Thursday, February 16, 2012

"Congress shall make no law...prohibiting the free exercise thereof..."

A Rasmussen poll released today says that "59% of Catholics Disapprove of Obama’s Job Performance." Since the President received a majority of the Catholic vote in the last Presidential election, and since his approval dropped dramatically after the health-care mandate was ordered, Catholic perceptions of what the mandate means is probably his problem here. The report also indicates:
Sixty-one percent (61%) of Evangelical Christians and 52% of other Protestants also at least somewhat disapprove of the job Obama is doing in the White House. The view is much more positive among non-Christians. Among those who profess some other religious affiliation or none at all, 68% at least somewhat approve of the president’s performance.

Regardless of religious affiliation, disapproval is higher among those who regularly attend religious services. Among those who attend services every week or nearly every week, 41% offer their approval of the president while 59% disapprove. Among those who rarely or never attend services, 63% approve and 36% disapprove. ....
Part of the reason has to be a conviction that this is not just about public policy, but about a lack of respect for conscientious religious belief — and today's news may reinforce that impression. Mollie Hemingway on some of the testimony at today's House committee hearing about the mandate and religious liberty:
.... Witnesses include the head of my church body, the Rev. Matthew C. Harrison, president of the Lutheran Church (Missouri Synod).

Also there: Dr. Ben Mitchell of Union University, Rabbi Meir Soloveichik of Yeshiva University, Dr. Craig Mitchell of Southwestern Baptist Theological Seminary and Roman Catholic Bishop William Lori of Connecticut [link added]. ....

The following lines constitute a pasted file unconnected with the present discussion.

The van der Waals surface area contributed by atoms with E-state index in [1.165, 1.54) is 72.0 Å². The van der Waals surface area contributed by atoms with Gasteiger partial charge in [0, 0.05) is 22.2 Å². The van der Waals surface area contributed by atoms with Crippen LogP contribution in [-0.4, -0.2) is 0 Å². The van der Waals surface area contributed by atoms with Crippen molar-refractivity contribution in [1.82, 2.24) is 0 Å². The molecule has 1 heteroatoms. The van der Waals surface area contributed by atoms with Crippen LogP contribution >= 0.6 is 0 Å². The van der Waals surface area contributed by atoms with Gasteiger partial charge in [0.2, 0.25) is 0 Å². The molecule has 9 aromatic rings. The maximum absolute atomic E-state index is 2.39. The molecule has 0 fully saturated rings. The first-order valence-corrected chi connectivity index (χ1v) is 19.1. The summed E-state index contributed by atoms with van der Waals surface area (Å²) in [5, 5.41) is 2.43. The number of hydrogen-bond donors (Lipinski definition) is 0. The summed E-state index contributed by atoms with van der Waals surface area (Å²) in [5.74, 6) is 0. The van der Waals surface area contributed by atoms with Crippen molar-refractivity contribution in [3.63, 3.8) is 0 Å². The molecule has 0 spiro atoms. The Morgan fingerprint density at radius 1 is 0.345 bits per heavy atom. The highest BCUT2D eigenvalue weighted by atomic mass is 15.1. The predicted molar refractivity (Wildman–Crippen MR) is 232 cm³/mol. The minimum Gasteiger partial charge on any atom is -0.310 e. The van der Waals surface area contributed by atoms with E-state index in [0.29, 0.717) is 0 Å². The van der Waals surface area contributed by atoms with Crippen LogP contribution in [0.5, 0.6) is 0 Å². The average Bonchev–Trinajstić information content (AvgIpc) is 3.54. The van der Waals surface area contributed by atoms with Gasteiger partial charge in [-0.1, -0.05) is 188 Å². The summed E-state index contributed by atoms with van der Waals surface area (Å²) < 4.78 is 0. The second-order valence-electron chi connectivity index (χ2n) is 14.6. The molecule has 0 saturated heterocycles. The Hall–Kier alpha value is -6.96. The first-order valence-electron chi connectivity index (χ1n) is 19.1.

.... At one point, Rep. Gerry Connolly, D-Va., suggested that the religious leaders were lying when they said they were concerned about religious liberty and called the hearing "a sham." ....

I believe that the church has much more important work to do than weighing in on politics every day. I can't emphasize how rare it is for our church to get involved. I don't know if the head of our church body has ever testified before Congress before.

And we do think this is a worthy fight. Earlier today Rep. Nancy Pelosi told reporters she believes the federal government should require the Catholic Church itself to pay for free birth control. And Rep. DeLauro claimed, in the hearing, that religious liberty doesn't extend beyond the right to worship. She basically said that so long as religious people keep their beliefs secret and private, she won't bring the boot heel of the state down on us. Why thank you! It's really amazing we're complaining at all, isn't it!

We don't want to engage in these politics, but we will if forced to. And it looks like we're being forced to.
As government grows and affects increasingly more, it becomes impossible not to engage in politics. When government provides everything it will regulate everything and there will be no space for the non-political. See "Freedoms in the Future."

A Lutheran, a Jew, a Baptist and a Catholic Walk Into A Hearing -

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